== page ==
Growth in emerging markets and renewables benefits Wärtsilä

28 March 2017

Reciprocating engine specialist Wärtsilä sees its prospects in the power market in 2017 as “solid”, thanks “to growth in electricity demand in the emerging markets and the global shift towards renewable energy sources, which will support the need for distributed, flexible, gas fired power generation.”

Reciprocating engine specialist Wärtsilä sees its prospects in the power market in 2017 as “solid”, thanks “to growth in electricity demand in the emerging markets and the global shift towards renewable energy sources, which will support the need for distributed, flexible, gas fired power generation.”

Like other major players in the power industry, Wärtsilä is in the midst of what it describes as a “major digital transformation” and has appointed a chief digital officer to the board of management.

Wärtsilä is also now in the solar power business, offering utility-scale PV power plants, 10 MW and above, as well as reciprocating- engine–PV hybrid power plants.

One such hybrid project is a plan to add PV to the 250 MWe IPP4 plant in Jordan, which consists of sixteen Wärtsilä 50DF engines delivered in 2014. Under an MoU signed in April 2016, Wärtsilä will act as EPC contractor for the solar addition, providing some 52 MW of PV modules (covering an area of 81 hectares), as well as inverters, switchgear, control systems and step up transformers.

Recent orders for recip based plants

Among Wärtsilä’s recently announced orders is that for supply of a 150 MW plant to be built in Kodda, Gazipur district, Bangla Desh, consisting of eight Wärtsilä 50 and one Wärtsilä 32 engine to Ace Alliance Power, a special purpose company owned by the Summit Group.

The contract is described as “engineering and equipment”, with additional advisory services to be provided for plant installation, testing and commissioning, as well as on-site staff training. The equipment is scheduled to be delivered during the second half of 2017, and the plant is scheduled to be operational in early 2018.

The Summit Group of Companies is the largest independent power producer in Bangladesh and after completion of this new plant will have 900 MW of Wärtsilä supplied installed capacity, while Wärtsilä engines in Bangla Desh (totalling about 3 GW) will account for roughly 25% of the country’s installed capacity.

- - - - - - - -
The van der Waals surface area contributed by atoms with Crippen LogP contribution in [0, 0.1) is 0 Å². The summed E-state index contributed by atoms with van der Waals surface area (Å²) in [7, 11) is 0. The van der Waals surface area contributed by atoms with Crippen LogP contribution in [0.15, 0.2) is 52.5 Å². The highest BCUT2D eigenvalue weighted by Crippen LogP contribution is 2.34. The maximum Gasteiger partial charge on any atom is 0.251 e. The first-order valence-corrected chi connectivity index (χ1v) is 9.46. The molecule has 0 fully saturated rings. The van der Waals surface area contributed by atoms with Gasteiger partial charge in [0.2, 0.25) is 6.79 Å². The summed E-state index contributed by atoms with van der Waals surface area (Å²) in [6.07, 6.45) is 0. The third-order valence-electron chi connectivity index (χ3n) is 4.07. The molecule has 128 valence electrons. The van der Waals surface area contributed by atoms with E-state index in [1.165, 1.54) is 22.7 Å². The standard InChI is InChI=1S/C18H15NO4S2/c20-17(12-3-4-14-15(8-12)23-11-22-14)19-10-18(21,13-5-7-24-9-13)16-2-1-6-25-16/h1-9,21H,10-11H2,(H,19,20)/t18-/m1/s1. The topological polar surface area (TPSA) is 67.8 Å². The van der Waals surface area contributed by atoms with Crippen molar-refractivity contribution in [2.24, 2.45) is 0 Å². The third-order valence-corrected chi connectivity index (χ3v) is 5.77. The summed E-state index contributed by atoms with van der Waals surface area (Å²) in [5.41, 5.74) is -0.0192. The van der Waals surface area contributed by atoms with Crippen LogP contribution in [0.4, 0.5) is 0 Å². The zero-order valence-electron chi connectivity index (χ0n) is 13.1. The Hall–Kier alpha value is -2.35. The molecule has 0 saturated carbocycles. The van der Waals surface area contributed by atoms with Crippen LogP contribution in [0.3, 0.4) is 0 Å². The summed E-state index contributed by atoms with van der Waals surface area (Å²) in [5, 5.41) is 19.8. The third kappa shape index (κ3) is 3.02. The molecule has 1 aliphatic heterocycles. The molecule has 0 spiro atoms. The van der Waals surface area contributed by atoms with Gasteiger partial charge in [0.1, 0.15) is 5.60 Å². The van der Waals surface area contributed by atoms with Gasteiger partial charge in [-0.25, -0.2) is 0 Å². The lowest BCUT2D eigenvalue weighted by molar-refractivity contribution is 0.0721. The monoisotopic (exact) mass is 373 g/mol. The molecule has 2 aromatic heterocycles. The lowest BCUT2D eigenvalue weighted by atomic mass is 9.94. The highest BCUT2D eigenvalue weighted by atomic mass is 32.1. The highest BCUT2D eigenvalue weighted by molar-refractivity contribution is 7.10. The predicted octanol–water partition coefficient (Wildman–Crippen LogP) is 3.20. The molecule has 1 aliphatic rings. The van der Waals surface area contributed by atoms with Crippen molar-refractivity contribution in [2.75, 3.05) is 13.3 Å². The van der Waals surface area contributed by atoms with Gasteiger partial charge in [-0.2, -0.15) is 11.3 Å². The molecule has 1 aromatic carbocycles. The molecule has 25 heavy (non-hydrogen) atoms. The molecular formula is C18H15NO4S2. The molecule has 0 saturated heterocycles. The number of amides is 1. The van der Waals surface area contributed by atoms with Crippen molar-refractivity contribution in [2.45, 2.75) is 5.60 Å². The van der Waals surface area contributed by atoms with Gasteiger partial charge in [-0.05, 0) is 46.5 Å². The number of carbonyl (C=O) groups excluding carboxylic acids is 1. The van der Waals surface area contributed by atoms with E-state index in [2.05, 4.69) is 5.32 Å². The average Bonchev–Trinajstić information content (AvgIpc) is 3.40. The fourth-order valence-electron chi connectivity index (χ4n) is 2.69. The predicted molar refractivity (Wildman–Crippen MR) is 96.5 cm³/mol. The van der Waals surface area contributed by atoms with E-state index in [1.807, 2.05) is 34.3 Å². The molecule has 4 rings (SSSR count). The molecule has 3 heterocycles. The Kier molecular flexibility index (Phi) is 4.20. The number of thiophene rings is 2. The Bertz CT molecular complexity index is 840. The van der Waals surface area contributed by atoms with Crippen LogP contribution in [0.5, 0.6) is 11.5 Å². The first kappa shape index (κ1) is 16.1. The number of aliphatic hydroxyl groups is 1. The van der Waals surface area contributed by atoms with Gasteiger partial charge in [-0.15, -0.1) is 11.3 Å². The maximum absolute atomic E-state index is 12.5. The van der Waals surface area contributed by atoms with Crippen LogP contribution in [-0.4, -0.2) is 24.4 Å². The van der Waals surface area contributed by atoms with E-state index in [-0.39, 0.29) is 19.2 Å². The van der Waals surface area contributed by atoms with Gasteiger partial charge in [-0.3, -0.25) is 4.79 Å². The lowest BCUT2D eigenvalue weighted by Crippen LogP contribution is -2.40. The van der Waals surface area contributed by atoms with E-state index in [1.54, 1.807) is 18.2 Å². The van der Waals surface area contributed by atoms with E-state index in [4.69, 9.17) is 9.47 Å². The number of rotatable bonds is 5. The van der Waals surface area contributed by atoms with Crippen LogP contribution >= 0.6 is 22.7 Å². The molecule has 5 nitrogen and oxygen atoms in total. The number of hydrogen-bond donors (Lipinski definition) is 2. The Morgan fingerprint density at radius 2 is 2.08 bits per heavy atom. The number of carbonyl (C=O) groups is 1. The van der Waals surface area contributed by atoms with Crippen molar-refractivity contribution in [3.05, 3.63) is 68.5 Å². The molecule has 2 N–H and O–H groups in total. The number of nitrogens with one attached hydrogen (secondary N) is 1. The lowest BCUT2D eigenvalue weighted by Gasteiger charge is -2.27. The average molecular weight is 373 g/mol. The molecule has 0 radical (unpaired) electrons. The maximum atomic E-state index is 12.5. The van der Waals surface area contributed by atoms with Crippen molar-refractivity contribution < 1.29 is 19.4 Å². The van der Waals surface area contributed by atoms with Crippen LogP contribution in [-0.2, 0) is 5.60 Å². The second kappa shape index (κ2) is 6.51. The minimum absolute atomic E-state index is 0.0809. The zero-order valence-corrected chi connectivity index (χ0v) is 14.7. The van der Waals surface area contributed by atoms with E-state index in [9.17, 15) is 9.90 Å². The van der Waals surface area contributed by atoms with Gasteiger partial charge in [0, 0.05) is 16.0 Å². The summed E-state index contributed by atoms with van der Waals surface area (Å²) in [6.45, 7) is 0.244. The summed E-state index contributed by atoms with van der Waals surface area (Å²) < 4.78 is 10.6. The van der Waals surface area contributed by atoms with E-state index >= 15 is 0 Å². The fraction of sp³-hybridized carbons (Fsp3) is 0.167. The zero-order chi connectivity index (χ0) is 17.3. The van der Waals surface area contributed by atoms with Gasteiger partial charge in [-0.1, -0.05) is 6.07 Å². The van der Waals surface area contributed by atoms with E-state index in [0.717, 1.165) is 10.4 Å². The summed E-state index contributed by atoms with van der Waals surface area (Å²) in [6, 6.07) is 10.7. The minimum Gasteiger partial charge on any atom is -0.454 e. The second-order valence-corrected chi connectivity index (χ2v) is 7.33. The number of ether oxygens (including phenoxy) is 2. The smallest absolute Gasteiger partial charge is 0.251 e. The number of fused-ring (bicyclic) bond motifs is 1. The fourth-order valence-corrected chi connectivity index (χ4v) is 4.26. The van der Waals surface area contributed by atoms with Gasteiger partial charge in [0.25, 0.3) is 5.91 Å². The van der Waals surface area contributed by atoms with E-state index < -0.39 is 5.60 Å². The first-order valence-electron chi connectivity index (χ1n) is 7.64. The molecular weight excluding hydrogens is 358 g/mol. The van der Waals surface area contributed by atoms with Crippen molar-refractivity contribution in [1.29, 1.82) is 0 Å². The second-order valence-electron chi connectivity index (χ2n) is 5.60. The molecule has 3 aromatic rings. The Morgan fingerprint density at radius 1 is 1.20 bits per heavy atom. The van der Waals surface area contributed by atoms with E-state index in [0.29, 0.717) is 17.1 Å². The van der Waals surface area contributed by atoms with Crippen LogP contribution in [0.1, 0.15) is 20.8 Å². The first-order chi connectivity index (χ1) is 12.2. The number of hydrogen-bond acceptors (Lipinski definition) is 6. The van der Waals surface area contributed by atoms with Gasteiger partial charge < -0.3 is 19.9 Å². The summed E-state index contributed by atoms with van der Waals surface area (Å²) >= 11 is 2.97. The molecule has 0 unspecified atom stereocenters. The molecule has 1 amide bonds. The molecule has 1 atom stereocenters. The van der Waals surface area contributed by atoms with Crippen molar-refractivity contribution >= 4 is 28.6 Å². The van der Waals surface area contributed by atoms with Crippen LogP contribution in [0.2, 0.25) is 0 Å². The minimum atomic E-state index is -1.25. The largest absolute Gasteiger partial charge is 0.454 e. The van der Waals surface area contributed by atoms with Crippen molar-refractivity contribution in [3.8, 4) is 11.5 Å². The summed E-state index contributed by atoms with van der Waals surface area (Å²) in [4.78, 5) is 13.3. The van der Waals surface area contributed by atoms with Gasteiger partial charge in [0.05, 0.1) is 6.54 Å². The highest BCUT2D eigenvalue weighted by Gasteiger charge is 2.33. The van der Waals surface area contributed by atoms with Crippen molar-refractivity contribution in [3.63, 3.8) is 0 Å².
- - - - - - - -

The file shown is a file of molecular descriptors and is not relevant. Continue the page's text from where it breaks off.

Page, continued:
Wärtsilä is also supplying a 100 MWe/96 MWt (district heating) CHP plant to Kraftwerke Mainz-Wiesbaden AG in Germany, consisting of ten 34SG engines running on natural gas. Scheduled to be fully operational by the end of 2018, it is Wärtsilä’s biggest plant to date in Germany, with a scope that includes EPC, as well as a 15-year service agreement with performance guarantees.

The gas engines can be started and stopped within just 2 minutes. “This allows us to operate in the balancing markets”, says Lars Eigenmann, CEO of Kraftwerke Mainz-Wiesbaden, and “with flexible capacity like this, we have the chance to operate successfully at those times of the day in Germany when there is no solar or wind power available. We can start and stop severaltimesaday,andsellthepowertothe European wholesale markets.”

Germany has committed to increasing the share of electricity produced by CHP power plants to 25% of the total electricity production by 2025.

Another recent success for Wärtsilä was in the UK’s 2016 capacity auction. Centrica secured 15-year agreements for two natural gas fuelled 50 MW new build plants using Wärtsilä reciprocating engines (as well as for a 49 MW battery facility and a 370 combined cycle plant).

The gas engine plants, each employing five Wärtsilä 34SG machines and scheduled to be operational in 2018, will be located at Brigg and Peterborough. They will provide balancing power for the grid, with the capability of ramping up to full load in two minutes. The UK has added substantial amounts of intermittent renewable power generation and flexible power plants are needed for grid stability. Also, the capacity mechanism in the UK allows Centrica to operate fast response gas-fired plant competitively in the balancing market.